“As the success of the Campagna Center has grown through the years, it looks to construct an addition to its facility on South Washington Street,” the applicant said. “The addition will extend across the back of the existing building, with a smaller footprint width to minimize the visual impact from the streetscape view.”
“The addition will be three stories in height (one below grade and two above grade), consistent in height and slightly below the roofline of the existing structure,” the report continued.
Along with the new addition to the Campagna Center, upgrades are planned for the current building. Part of the project will involve connecting the new addition and completing replacement of the existing windows and roof.
Inside the building, new partition walls will help break up some of the building’s large spaces and make it more functional.
The building was constructed in 1888 as The Washington School, according to the application, and replaced an earlier school that had been there since 1812. It continued to operate as a school until it became the Alexandria City Public Schools headquarters in 1955. It was turned over to a group called Alexandria Community Y in 1981, which became the Campagna Center in 1991.
Renovating the existing building was not the Campagna Center’s first choice. The building was considered for condo development in 2016, but those plans were canceled last year, according to Alexandria Living.
The new designs are scheduled to be reviewed at the Board of Architectural Review’s April 1 meeting.
The Campagna Center told ALXnow they are in the middle of a busy week and could not comment on the upcoming changes.
(Updated 12/13) The results are in for the Department of Community and Human Services’ five-year study of the well-being of Alexandria’s children.
While much of the Children and Youth Master Plan’s five-year report showed improvement, there were several areas where the situation worsened, including abuse of e-cigarettes.
In nearly every health-related standard, scores were improved when compared to the start of the study.
- Teen pregnancy rate decreased 35%
- The infant mortality rate decreased by 3.1%
- Pregnant mothers receiving adequate prenatal care increased by 17%
- Abuse and neglect investigations declined by 50%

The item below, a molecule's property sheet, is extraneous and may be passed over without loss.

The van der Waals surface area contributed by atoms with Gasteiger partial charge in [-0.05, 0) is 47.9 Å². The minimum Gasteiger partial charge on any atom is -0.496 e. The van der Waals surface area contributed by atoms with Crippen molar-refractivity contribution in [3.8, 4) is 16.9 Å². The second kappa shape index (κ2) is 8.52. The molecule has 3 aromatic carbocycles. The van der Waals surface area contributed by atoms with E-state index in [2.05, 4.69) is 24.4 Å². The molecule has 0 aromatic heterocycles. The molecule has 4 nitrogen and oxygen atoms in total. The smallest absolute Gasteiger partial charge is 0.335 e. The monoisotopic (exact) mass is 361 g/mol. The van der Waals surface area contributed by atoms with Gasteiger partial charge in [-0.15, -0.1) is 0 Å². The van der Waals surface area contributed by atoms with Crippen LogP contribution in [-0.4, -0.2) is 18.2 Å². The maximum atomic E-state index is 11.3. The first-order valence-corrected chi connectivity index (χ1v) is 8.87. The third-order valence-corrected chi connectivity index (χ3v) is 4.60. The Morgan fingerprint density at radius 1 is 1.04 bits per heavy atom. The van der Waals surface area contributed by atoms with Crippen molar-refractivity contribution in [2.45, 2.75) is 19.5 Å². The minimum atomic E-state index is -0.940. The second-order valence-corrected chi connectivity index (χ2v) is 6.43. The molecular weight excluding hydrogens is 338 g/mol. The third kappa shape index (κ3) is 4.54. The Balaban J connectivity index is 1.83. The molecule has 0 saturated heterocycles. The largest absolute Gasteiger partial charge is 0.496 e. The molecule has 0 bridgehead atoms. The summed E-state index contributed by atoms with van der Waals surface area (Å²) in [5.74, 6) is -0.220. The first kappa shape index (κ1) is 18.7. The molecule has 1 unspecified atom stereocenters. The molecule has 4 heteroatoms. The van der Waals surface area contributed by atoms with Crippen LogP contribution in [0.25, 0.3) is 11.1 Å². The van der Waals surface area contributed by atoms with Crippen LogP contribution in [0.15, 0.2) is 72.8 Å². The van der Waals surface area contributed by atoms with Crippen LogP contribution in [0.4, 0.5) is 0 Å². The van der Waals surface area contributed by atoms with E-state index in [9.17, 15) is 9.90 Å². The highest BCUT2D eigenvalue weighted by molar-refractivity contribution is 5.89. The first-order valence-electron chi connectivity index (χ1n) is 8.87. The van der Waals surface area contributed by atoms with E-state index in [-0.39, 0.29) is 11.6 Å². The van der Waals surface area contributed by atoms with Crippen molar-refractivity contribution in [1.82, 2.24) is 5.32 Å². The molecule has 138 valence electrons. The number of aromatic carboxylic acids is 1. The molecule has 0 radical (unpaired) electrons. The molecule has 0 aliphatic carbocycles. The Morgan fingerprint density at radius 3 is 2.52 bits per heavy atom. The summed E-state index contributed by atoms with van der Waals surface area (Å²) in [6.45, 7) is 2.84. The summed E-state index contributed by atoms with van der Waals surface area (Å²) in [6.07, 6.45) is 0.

- Substance abuse rates decreased except for e-cigarettes
- Participation in leadership and mentoring programs increased by 26%
While substance abuse declined overall, e-cigarette use increased by 60% over the course of the study.
In academic fields, there were some gains but also several areas where scores fell. For Kindergarten Readiness:
- Children meeting reading expectations decreased 10% and children meeting math expectations decreased by 7%.
- Children meeting social-emotional expectations increased by 5% and children who self-regulated their emotions and behavior increased by 2%.
- Pre-K participation rates increased by 7%.
The plan noted that many of the kindergarten readiness gaps still exist along racial lines. While black students were reported as having the same kindergarten readiness levels as white and Asian students, the report said Hispanic kindergarten students suffer from an achievement gap at the earliest grade levels.
For the Standards of Learning (SOL) testing, reading increased by 5% and writing increased by 1%, but math scores decreased by 5%. Like with kindergarten scores, the report said there was a substantial achievement gap between white and Asian students when compared with black and Hispanic student scores.
“White and Asian students tend to outperform black and Hispanic students in terms of SOL pass rates, average SAT scores and on-time graduation rates,” the report said. “Gaps between white and Hispanic and English learner students’ SOL pass rates and on-time graduation rates have widened.”
The college and career readiness field also showed some substantially lower scores.
- On-time graduation rates decreased by 4%
- Dropout rate increased by 11%
- Youth unemployment increased by 44% among 16-19-year-olds but decreased by 20% for 20-24-year-olds
The plan included suggestions for improving the areas where Alexandria’s scores declined, many of which focus on partner organizations that can help coordinate on building better curriculums and education frameworks.
“No single entity has the resources or authority to bring about the improvements envisioned,” the study said. “Systems change is difficult to achieve in a climate of diminished financial resources and urgent need, so efforts must be focused and cumulative in their impact.”
In-Person Absentee Voting Underway — “Beginning Saturday, October 26, Alexandrians who qualify to vote absentee for the November 5 General Election may cast their ballots in person at the Charles E. Beatley Jr. Central Library (5005 Duke St.), or the Alexandria Voter Registration Office (132 N. Royal St.).” [City of Alexandria]
Aslin Beer’s ‘Weird Vibe’ in Alexandria — “Aslin Beer Company doesn’t have exposed brick walls, it isn’t decorated with string lights and it doesn’t use wooden barrels as high top tables. Straying from the traditional industrial vibe at a lot of breweries and tasting rooms, Aslin has an eclectic, colorful atmosphere enhanced by patterned walls, neon signs and a giant robot.” [Alexandria Times]
Alexandrians Give to Political Campaigns — “More than $3.5 million in campaign cash has an Alexandria mailing address this election cycle, a spending spree that reflects the stakes this year’s election. Control of the House of Delegates and state Senate is at stake, and partisans on both sides are trying to influence the outcome.” [Gazette Packet]
City Seeks Members for Advisory Group — “The City of Alexandria is seeking nominations for two At-Large Business Representative and two At-Large Resident Representative vacancies on the Ad Hoc Eisenhower West/Landmark Van Dorn Advisory Group.” [City of Alexandria]
Grand Opening for Free Preschool — “A new classroom space launched by Child & Family Network Centers will offer free preschool education to 45 children in Alexandria. The classrooms are in a West End apartment complex at 101 South Whiting Street.” [Patch]